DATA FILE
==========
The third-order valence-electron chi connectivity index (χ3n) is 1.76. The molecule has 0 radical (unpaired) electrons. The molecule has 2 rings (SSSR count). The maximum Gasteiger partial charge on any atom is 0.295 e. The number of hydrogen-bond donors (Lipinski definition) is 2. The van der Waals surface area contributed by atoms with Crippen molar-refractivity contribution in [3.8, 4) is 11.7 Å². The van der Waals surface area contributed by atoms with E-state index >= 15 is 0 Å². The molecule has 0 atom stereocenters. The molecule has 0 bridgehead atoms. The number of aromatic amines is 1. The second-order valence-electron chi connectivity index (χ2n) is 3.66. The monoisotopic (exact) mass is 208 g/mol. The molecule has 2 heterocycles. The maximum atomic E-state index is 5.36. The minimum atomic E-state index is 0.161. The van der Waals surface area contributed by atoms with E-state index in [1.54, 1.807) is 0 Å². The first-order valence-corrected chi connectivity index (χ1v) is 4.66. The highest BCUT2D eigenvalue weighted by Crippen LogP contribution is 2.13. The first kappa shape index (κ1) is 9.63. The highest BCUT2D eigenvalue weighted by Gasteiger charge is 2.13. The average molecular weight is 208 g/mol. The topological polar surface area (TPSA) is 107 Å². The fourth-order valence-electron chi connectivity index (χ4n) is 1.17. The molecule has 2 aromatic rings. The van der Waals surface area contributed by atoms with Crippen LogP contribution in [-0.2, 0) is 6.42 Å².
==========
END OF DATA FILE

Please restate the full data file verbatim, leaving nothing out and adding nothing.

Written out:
The third-order valence-electron chi connectivity index (χ3n) is 1.76. The molecule has 0 radical (unpaired) electrons. The molecule has 2 rings (SSSR count). The maximum Gasteiger partial charge on any atom is 0.295 e. The number of hydrogen-bond donors (Lipinski definition) is 2. The van der Waals surface area contributed by atoms with Crippen molar-refractivity contribution in [3.8, 4) is 11.7 Å². The van der Waals surface area contributed by atoms with E-state index >= 15 is 0 Å². The molecule has 0 atom stereocenters. The molecule has 0 bridgehead atoms. The number of aromatic amines is 1. The second-order valence-electron chi connectivity index (χ2n) is 3.66. The monoisotopic (exact) mass is 208 g/mol. The molecule has 2 heterocycles. The maximum atomic E-state index is 5.36. The minimum atomic E-state index is 0.161. The van der Waals surface area contributed by atoms with E-state index in [1.54, 1.807) is 0 Å². The first-order valence-corrected chi connectivity index (χ1v) is 4.66. The highest BCUT2D eigenvalue weighted by Crippen LogP contribution is 2.13. The first kappa shape index (κ1) is 9.63. The highest BCUT2D eigenvalue weighted by Gasteiger charge is 2.13. The average molecular weight is 208 g/mol. The topological polar surface area (TPSA) is 107 Å². The fourth-order valence-electron chi connectivity index (χ4n) is 1.17. The molecule has 2 aromatic rings. The van der Waals surface area contributed by atoms with Crippen LogP contribution in [-0.2, 0) is 6.42 Å².